The Mediterranean Diet is characterized by a nutritional model that has remained constant in time and space, consisting mainly of olive oil, whole grains, fresh fruits and vegetables, and legumes.

Amongst the many products of Mediterranean pride is the Cipolla di Tropea (Onion from Tropea, a small city in the Calabria Region – Italy). It is possible to see the extent to which the production of this specific onion represents the local people and their territory purely by its name: the onion is named after the city.

Rich in anthocyanins and quercetin (the antioxidant par excellence), the qualitative peculiarities of this specific onion are engraved in its interaction with the environment: the peculiarities of the soil, proximity to the sea, and the level of humidity. It is this precious and stable interaction with the landscape that, since the time of the Phoenicians, almost 4,000 years ago, has determined these particular characteristics.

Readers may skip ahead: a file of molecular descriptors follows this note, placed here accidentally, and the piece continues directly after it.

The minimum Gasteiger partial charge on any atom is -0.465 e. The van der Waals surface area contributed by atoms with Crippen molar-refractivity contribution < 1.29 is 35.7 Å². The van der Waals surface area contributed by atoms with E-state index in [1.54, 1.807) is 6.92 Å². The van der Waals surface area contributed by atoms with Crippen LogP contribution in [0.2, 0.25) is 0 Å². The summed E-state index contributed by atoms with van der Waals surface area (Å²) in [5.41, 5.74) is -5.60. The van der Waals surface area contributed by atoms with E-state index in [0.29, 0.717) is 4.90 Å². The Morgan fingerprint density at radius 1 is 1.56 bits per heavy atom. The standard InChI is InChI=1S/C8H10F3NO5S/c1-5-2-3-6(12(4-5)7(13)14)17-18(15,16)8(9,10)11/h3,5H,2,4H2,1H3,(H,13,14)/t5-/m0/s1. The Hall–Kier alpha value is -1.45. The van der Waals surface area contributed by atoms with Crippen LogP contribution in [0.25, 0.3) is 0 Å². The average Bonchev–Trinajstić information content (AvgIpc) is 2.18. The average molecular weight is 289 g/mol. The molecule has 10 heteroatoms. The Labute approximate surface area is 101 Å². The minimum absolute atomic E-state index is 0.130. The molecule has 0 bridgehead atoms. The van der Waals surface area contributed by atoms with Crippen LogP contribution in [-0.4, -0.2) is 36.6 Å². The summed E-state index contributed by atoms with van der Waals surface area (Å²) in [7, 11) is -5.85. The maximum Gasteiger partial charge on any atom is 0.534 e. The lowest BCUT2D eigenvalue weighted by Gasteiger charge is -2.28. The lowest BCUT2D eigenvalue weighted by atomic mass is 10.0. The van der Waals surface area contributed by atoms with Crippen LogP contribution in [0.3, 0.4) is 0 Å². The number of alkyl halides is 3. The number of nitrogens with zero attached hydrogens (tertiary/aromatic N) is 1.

With us in Pollica, we are joined by Simone Saturnino, representing the Consortium Red Onion of Tropea Calabria PGI. 

olive oil

“Antioxidants are a plant response to the environment. They are not a landscape function, but a landscape integration function. We cannot domesticate the environment with respect to plants, but plants have adapted to the environment.”

Giuseppe Cilento, Founder of the New Cilento Cooperative

Olive Oil

There are countless references, historical, literary, and mythological that emphasize the sacred value of olive oil, from the earliest antiquity.